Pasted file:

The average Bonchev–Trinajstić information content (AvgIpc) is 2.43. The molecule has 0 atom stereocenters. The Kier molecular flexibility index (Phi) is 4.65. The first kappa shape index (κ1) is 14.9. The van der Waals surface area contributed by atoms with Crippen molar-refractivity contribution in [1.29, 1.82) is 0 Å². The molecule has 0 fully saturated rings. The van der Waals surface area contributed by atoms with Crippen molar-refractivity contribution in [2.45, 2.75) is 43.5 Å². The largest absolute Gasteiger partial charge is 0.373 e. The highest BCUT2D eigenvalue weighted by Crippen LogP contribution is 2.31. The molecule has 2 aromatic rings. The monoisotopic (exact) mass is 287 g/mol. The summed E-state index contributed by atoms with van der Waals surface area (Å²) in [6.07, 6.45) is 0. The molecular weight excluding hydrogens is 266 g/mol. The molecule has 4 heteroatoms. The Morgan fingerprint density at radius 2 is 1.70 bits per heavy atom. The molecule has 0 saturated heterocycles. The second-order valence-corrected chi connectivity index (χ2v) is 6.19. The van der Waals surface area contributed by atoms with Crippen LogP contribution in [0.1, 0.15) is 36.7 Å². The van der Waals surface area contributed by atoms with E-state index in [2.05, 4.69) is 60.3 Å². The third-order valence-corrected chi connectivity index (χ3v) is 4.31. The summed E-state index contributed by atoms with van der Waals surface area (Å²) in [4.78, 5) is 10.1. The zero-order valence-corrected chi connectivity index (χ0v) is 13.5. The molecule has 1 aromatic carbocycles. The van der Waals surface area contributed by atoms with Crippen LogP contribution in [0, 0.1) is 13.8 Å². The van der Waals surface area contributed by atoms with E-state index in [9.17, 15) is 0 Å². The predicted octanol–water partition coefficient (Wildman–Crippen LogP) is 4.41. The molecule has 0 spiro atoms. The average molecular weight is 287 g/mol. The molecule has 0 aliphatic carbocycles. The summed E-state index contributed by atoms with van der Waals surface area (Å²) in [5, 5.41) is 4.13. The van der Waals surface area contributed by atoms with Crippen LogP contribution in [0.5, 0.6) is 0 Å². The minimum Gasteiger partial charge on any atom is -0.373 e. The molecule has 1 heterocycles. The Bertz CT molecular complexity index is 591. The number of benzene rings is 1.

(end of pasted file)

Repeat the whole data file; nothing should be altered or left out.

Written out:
The average Bonchev–Trinajstić information content (AvgIpc) is 2.43. The molecule has 0 atom stereocenters. The Kier molecular flexibility index (Phi) is 4.65. The first kappa shape index (κ1) is 14.9. The van der Waals surface area contributed by atoms with Crippen molar-refractivity contribution in [1.29, 1.82) is 0 Å². The molecule has 0 fully saturated rings. The van der Waals surface area contributed by atoms with Crippen molar-refractivity contribution in [2.45, 2.75) is 43.5 Å². The largest absolute Gasteiger partial charge is 0.373 e. The highest BCUT2D eigenvalue weighted by Crippen LogP contribution is 2.31. The molecule has 2 aromatic rings. The monoisotopic (exact) mass is 287 g/mol. The summed E-state index contributed by atoms with van der Waals surface area (Å²) in [6.07, 6.45) is 0. The molecular weight excluding hydrogens is 266 g/mol. The molecule has 4 heteroatoms. The Morgan fingerprint density at radius 2 is 1.70 bits per heavy atom. The molecule has 0 saturated heterocycles. The second-order valence-corrected chi connectivity index (χ2v) is 6.19. The van der Waals surface area contributed by atoms with Crippen LogP contribution in [0.1, 0.15) is 36.7 Å². The van der Waals surface area contributed by atoms with E-state index in [2.05, 4.69) is 60.3 Å². The third-order valence-corrected chi connectivity index (χ3v) is 4.31. The summed E-state index contributed by atoms with van der Waals surface area (Å²) in [4.78, 5) is 10.1. The zero-order valence-corrected chi connectivity index (χ0v) is 13.5. The molecule has 1 aromatic carbocycles. The van der Waals surface area contributed by atoms with Crippen LogP contribution in [0, 0.1) is 13.8 Å². The van der Waals surface area contributed by atoms with E-state index in [9.17, 15) is 0 Å². The predicted octanol–water partition coefficient (Wildman–Crippen LogP) is 4.41. The molecule has 0 spiro atoms. The average molecular weight is 287 g/mol. The molecule has 0 aliphatic carbocycles. The summed E-state index contributed by atoms with van der Waals surface area (Å²) in [5, 5.41) is 4.13. The van der Waals surface area contributed by atoms with Crippen LogP contribution in [0.5, 0.6) is 0 Å². The minimum Gasteiger partial charge on any atom is -0.373 e. The molecule has 1 heterocycles. The Bertz CT molecular complexity index is 591. The number of benzene rings is 1.